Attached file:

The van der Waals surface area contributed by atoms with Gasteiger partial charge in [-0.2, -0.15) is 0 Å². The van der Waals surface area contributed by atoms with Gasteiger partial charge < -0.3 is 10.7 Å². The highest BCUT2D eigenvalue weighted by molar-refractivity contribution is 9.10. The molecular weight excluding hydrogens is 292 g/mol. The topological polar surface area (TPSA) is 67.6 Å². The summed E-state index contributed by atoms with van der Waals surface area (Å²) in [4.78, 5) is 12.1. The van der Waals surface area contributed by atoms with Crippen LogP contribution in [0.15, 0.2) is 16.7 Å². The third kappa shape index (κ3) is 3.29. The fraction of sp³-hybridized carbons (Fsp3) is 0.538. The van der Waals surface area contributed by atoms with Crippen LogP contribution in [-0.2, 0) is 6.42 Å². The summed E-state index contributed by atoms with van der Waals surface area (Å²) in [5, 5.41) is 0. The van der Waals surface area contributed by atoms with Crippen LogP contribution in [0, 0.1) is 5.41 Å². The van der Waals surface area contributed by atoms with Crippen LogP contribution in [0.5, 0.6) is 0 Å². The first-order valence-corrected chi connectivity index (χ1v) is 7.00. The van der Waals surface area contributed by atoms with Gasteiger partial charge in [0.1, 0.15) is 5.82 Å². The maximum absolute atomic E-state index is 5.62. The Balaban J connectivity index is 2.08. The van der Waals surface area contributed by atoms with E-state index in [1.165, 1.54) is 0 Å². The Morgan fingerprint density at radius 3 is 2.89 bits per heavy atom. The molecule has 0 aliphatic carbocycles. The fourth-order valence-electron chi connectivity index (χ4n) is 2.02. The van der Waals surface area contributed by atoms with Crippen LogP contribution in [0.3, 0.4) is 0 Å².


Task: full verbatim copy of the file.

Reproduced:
The van der Waals surface area contributed by atoms with Gasteiger partial charge in [-0.2, -0.15) is 0 Å². The van der Waals surface area contributed by atoms with Gasteiger partial charge < -0.3 is 10.7 Å². The highest BCUT2D eigenvalue weighted by molar-refractivity contribution is 9.10. The molecular weight excluding hydrogens is 292 g/mol. The topological polar surface area (TPSA) is 67.6 Å². The summed E-state index contributed by atoms with van der Waals surface area (Å²) in [4.78, 5) is 12.1. The van der Waals surface area contributed by atoms with Crippen LogP contribution in [0.15, 0.2) is 16.7 Å². The third kappa shape index (κ3) is 3.29. The fraction of sp³-hybridized carbons (Fsp3) is 0.538. The van der Waals surface area contributed by atoms with Crippen LogP contribution in [-0.2, 0) is 6.42 Å². The summed E-state index contributed by atoms with van der Waals surface area (Å²) in [5, 5.41) is 0. The van der Waals surface area contributed by atoms with Crippen LogP contribution in [0, 0.1) is 5.41 Å². The van der Waals surface area contributed by atoms with Crippen LogP contribution in [0.5, 0.6) is 0 Å². The first-order valence-corrected chi connectivity index (χ1v) is 7.00. The van der Waals surface area contributed by atoms with Gasteiger partial charge in [0.1, 0.15) is 5.82 Å². The maximum absolute atomic E-state index is 5.62. The Balaban J connectivity index is 2.08. The van der Waals surface area contributed by atoms with E-state index in [1.165, 1.54) is 0 Å². The Morgan fingerprint density at radius 3 is 2.89 bits per heavy atom. The molecule has 0 aliphatic carbocycles. The fourth-order valence-electron chi connectivity index (χ4n) is 2.02. The van der Waals surface area contributed by atoms with Crippen LogP contribution in [0.3, 0.4) is 0 Å².